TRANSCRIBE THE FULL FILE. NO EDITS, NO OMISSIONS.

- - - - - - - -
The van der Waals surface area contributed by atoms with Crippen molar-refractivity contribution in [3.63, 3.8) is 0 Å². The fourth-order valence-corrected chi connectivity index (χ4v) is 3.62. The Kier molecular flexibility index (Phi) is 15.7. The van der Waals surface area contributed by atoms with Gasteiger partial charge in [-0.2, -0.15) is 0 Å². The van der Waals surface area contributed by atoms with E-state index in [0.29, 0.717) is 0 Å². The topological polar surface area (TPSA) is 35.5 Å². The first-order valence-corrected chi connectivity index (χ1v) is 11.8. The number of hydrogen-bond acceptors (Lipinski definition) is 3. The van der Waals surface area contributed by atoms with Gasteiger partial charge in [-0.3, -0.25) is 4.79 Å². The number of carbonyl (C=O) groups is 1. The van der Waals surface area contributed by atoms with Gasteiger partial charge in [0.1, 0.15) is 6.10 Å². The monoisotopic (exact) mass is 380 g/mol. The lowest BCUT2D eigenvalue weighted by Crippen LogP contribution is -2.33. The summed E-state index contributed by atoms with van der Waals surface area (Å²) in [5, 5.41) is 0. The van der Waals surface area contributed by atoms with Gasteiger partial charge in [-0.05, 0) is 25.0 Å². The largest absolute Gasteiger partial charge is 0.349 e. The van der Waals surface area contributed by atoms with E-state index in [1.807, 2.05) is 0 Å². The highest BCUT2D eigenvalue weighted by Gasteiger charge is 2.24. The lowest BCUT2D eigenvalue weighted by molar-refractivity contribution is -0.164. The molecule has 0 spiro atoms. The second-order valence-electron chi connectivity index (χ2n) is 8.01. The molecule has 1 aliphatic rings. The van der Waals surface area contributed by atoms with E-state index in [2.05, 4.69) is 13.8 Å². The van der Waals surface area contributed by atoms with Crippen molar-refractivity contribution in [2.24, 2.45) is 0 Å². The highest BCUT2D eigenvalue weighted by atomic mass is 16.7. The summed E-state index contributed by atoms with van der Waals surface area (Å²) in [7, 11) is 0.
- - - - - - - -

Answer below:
The van der Waals surface area contributed by atoms with Crippen molar-refractivity contribution in [3.63, 3.8) is 0 Å². The fourth-order valence-corrected chi connectivity index (χ4v) is 3.62. The Kier molecular flexibility index (Phi) is 15.7. The van der Waals surface area contributed by atoms with Gasteiger partial charge in [-0.2, -0.15) is 0 Å². The van der Waals surface area contributed by atoms with E-state index in [0.29, 0.717) is 0 Å². The topological polar surface area (TPSA) is 35.5 Å². The first-order valence-corrected chi connectivity index (χ1v) is 11.8. The number of hydrogen-bond acceptors (Lipinski definition) is 3. The van der Waals surface area contributed by atoms with Gasteiger partial charge in [-0.3, -0.25) is 4.79 Å². The number of carbonyl (C=O) groups is 1. The van der Waals surface area contributed by atoms with Gasteiger partial charge in [0.1, 0.15) is 6.10 Å². The monoisotopic (exact) mass is 380 g/mol. The lowest BCUT2D eigenvalue weighted by Crippen LogP contribution is -2.33. The summed E-state index contributed by atoms with van der Waals surface area (Å²) in [5, 5.41) is 0. The van der Waals surface area contributed by atoms with Gasteiger partial charge in [-0.05, 0) is 25.0 Å². The largest absolute Gasteiger partial charge is 0.349 e. The van der Waals surface area contributed by atoms with E-state index in [1.807, 2.05) is 0 Å². The highest BCUT2D eigenvalue weighted by Gasteiger charge is 2.24. The lowest BCUT2D eigenvalue weighted by molar-refractivity contribution is -0.164. The molecule has 0 spiro atoms. The second-order valence-electron chi connectivity index (χ2n) is 8.01. The molecule has 1 aliphatic rings. The van der Waals surface area contributed by atoms with E-state index in [2.05, 4.69) is 13.8 Å². The van der Waals surface area contributed by atoms with Crippen molar-refractivity contribution in [2.24, 2.45) is 0 Å². The highest BCUT2D eigenvalue weighted by atomic mass is 16.7. The summed E-state index contributed by atoms with van der Waals surface area (Å²) in [7, 11) is 0.